I sure hope you are right. What I was trying to say albeit awkwardly is that Various Jarious as I used to call him in his QB days is a team guy. He didn't really strike as an on field General, more a high ranking Colonel. He was competent but basically did as he was told. That was then and this is now so to be fair, he will have a chance to prove his abilities as an OC (maybe). Again it depends a great deal on how Wally lets the team run. I have little doubt that even in his last year, Wally isn't going to change his style now. I also find it interesting how little I hear of teams clamouring for former Wally assistants. Sure there are interviews, occasional elevations but really how many former Wally assistants have gone on to success in the CFL? Higgins maybe and Hufnagel both of whom stopped being Wally products many years ago. The only one now still active in the league is Hufnagel. Does that not seem odd for a HC who has been in the league as long as Wally.
I'd not credit Wally for Hufnagel's coaching success (but I could be persuaded).

But you hit on a key point. Who has he developed to lead and be a HC?

Wally is a transactional leader. You do you the job and you stay and no doubt like he views the players where all these people are men so you don't provide the mentoring or direction. Not sure Wally sees himself as the coach/mentor to coaches as he sure didn't get Mike Benevides ready to lead.

I'm doing some research on types of goals (process, outcome, performance) and as Marc Trestman in the final weeks of the season and pre East final and GC game kept referring to players buying into the process, it sent me looking into articles on him.

One story attributes Marc Trestman to the Bud Grant tree much like there are coaches from the Bill Walsh tree. Another story lists Trestman as part of the 6 or so HCs that worked with George Seifert.
In 1985, at the age of 29, Trestman got his first NFL job, hired by Grant, the legendary Minnesota Vikings coach, to work with the team's running backs. Four years later, he became the youngest offensive coordinator in the league, selected by Art Modell to direct a Cleveland Browns offense that featured current Ravens general manager Ozzie Newsome.

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Tue Dec 19, 2017 2:35 am

David wrote:
Mon Dec 18, 2017 12:10 pm
Sir Purrcival wrote:
Sun Dec 17, 2017 11:34 pm
So will a former player in JJ who never struck me as being that innovative as a QB, be a tonic in the innovation dept? It's only fair to give him a chance and maybe he has evolved but the proof of the pudding is in the eating so it is said. Maybe I will be pleasantly surprised.
Hey Sir P. I agree with much of what you stated. Just curious though what you meant when you said you didn't think JJ was innovative as a QB? Wouldn't a QB's innovation be pretty much solely the function of the OC (unless you're talking about a QB like Russell Wilson who is creative in how he escapes the pass rush. But that is more pure instincts and athleticism than anything else). IMHO.

I did like that JJ was a "vertical" passer who liked the deep ball. I would be more inclined to judge his innovation though on how well his QBs have adapted to their team's game plans. And it would appear that he's had some pretty good success in Edmonton and Regina. Happy to have him back in the Den. :thup:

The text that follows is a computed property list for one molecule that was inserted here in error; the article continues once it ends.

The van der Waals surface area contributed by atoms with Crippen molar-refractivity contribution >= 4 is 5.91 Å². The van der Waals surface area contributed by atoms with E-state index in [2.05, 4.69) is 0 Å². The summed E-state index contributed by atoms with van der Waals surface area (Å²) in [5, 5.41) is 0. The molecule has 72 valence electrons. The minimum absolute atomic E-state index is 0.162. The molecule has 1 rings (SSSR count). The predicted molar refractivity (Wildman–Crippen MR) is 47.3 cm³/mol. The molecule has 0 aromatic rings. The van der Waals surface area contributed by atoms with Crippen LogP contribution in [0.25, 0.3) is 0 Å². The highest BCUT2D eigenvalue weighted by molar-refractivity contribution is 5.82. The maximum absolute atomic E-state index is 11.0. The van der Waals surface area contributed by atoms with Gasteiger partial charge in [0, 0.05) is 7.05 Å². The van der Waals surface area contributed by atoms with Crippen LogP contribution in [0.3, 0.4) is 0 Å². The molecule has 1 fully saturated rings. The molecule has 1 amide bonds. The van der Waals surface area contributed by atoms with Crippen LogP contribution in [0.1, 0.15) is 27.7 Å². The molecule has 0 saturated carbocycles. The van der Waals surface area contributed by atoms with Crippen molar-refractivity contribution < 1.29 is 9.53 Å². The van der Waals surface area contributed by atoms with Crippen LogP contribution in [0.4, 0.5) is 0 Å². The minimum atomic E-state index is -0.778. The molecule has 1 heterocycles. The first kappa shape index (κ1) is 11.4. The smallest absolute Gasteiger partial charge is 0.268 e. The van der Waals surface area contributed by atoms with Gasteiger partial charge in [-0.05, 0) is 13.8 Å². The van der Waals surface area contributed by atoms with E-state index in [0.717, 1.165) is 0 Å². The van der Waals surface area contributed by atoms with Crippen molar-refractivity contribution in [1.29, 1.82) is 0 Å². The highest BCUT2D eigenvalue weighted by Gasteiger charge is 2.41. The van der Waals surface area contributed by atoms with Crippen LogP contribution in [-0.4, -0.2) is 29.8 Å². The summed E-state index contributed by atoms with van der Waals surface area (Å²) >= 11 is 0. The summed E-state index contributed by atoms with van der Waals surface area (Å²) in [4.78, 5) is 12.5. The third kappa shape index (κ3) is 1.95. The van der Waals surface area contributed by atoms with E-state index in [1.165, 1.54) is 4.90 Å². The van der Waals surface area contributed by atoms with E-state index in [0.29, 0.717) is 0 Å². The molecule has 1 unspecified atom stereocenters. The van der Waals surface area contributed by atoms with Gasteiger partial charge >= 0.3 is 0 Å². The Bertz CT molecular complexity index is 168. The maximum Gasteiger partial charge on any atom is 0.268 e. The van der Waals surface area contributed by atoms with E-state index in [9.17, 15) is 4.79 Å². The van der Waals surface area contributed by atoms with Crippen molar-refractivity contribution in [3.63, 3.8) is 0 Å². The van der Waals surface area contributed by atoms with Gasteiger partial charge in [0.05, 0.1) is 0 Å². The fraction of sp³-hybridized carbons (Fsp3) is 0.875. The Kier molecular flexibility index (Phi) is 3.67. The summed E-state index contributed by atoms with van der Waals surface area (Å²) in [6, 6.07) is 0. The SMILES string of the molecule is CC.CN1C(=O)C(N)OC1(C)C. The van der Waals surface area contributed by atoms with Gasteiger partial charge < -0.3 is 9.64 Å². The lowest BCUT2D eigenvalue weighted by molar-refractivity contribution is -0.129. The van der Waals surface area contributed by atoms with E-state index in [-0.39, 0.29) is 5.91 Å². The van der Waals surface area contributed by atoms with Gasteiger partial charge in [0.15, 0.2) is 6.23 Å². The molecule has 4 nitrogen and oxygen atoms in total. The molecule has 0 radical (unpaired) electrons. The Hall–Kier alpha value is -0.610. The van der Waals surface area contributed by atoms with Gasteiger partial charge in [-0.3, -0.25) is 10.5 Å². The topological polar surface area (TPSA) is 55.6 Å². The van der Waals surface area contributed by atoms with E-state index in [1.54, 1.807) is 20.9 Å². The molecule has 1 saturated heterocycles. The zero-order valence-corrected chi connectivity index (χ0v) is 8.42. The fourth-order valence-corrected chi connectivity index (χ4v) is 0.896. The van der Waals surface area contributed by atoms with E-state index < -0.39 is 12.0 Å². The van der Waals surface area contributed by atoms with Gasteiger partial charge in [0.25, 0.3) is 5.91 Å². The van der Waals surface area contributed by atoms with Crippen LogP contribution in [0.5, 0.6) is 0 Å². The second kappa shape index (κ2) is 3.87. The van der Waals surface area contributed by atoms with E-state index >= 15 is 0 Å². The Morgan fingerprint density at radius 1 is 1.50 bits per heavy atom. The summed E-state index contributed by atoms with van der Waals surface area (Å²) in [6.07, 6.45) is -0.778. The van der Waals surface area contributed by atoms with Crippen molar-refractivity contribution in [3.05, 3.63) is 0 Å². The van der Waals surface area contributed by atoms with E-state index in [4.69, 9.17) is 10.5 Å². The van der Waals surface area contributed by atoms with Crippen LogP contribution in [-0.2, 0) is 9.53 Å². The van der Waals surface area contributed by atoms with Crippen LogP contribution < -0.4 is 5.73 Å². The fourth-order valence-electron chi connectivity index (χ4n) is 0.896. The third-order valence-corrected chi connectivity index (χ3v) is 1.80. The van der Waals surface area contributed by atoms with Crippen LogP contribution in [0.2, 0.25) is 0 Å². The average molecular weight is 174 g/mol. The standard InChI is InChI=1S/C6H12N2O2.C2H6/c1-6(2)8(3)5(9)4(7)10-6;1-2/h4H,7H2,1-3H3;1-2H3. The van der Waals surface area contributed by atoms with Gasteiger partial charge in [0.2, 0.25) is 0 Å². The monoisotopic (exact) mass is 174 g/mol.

DH :cool:
This is not to demean JJ but compare him to DaveD. He could take lemons and make lemonade (when he was healthy). He didn't have the physical tools that a lot of QB's have (not a big guy, or the most powerful arm, or a fast runner), yet he could size up a situation in an instant and adjust.

Now take JJ. Huge arm, much more physical presence than DD and not bad on his feet either. What was lacking? He just didn't seem that quick cognitively. If a play didn't unfold exactly as expected, he seemed to take way too much time figuring out his 2nd and 3rd reads and then even if he did get the play off, he was often off target or drilled the ball so hard that it would bounce right off the receiver. He just didn't make those quick, adjustments.

To be fair, many struggle in that department. As a player, he didn't seem to be that quick of a thinker nor finesse enough to sustain things. Was that all his fault? No, coaches call the plays but coaches also get ideas about what a player is capable of and so will tailor the game plan to what they think the personnel can handle.

So the question really becomes, how much of the player is in the coach? I always imagine that an OC spends time just running play after play in his head, thinking about this or that variation and how to react. How well can that coach think outside the box and be creative when that didn't seem to be an especially strong point as a player? The answer is, "I don't know". I will be interested to see.

He certainly is experienced enough and he won't have to make those split second decisions the same way that a QB does when he has a DE bearing down on him intent in turning him into a pancake. But has he the ability to take what a defence is throwing at him, analyze it quickly and come up with adjustments and implement them?

And more important, will Wally let him? History and old habits can be a beootch. JJ was very much a team guy and a loyal soldier. Can he, will he truly, take the reigns of the offense or will he try to coach within the broader parameters that Wally has enforced for way too many years, seemingly suffocating things like risk taking or creativity.

I hope he does well. He is a likeable guy and I would be happy to see him attain that next level for his sake as well as the teams. There is however an awful lot of pressure on him and that is something that as a player he didn't always succeed with. We'll see.
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Thu Dec 28, 2017 1:49 pm

Khari Jones linked to Riders OC/QB Coaching job along with Travis Moore as WR Coach according to 3Down Nation

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Thu Dec 28, 2017 4:59 pm

David wrote:
Sun Dec 17, 2017 8:10 am
Blitz wrote:
Sun Dec 17, 2017 4:22 am
Jarious has looked after the passing game and quarterbacks while being an assistant under Chris Jones. Jackson said, in an interview, that Wally is 'old school' but you know what he is thinking.
I love listening to euphemisms in pro sports interviews, Blitz. There are two emerging that I've heard from our new hires.

Wally is "old school" (translation? He's as stubborn as sh*t!)

Jonathon has "all the tools" (translation? Hasn't lived up to his potential. Too inconsistent).

DH :cool:
No sh^t David..:)
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Thu Dec 28, 2017 6:22 pm